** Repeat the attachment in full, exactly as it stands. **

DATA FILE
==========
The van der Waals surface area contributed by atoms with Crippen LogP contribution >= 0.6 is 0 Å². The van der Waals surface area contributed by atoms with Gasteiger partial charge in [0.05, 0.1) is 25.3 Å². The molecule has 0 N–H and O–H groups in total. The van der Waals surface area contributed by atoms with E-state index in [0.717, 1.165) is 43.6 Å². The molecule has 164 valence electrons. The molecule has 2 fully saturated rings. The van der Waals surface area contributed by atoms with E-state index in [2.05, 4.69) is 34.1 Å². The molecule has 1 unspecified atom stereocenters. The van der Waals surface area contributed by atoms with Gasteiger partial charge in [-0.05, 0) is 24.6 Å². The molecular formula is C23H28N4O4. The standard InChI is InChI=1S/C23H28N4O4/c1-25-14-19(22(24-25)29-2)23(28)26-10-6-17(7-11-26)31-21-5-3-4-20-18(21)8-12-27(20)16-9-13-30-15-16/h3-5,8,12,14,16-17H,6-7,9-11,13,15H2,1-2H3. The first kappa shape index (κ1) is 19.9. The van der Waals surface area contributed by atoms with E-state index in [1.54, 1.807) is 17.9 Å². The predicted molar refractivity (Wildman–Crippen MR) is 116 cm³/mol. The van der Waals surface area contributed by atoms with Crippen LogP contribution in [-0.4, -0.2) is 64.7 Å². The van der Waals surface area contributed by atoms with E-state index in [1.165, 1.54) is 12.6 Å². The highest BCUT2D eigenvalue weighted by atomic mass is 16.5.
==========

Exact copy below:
The van der Waals surface area contributed by atoms with Crippen LogP contribution >= 0.6 is 0 Å². The van der Waals surface area contributed by atoms with Gasteiger partial charge in [0.05, 0.1) is 25.3 Å². The molecule has 0 N–H and O–H groups in total. The van der Waals surface area contributed by atoms with E-state index in [0.717, 1.165) is 43.6 Å². The molecule has 164 valence electrons. The molecule has 2 fully saturated rings. The van der Waals surface area contributed by atoms with E-state index in [2.05, 4.69) is 34.1 Å². The molecule has 1 unspecified atom stereocenters. The van der Waals surface area contributed by atoms with Gasteiger partial charge in [-0.05, 0) is 24.6 Å². The molecular formula is C23H28N4O4. The standard InChI is InChI=1S/C23H28N4O4/c1-25-14-19(22(24-25)29-2)23(28)26-10-6-17(7-11-26)31-21-5-3-4-20-18(21)8-12-27(20)16-9-13-30-15-16/h3-5,8,12,14,16-17H,6-7,9-11,13,15H2,1-2H3. The first kappa shape index (κ1) is 19.9. The van der Waals surface area contributed by atoms with E-state index in [1.54, 1.807) is 17.9 Å². The predicted molar refractivity (Wildman–Crippen MR) is 116 cm³/mol. The van der Waals surface area contributed by atoms with Crippen LogP contribution in [-0.4, -0.2) is 64.7 Å². The van der Waals surface area contributed by atoms with E-state index in [1.165, 1.54) is 12.6 Å². The highest BCUT2D eigenvalue weighted by atomic mass is 16.5.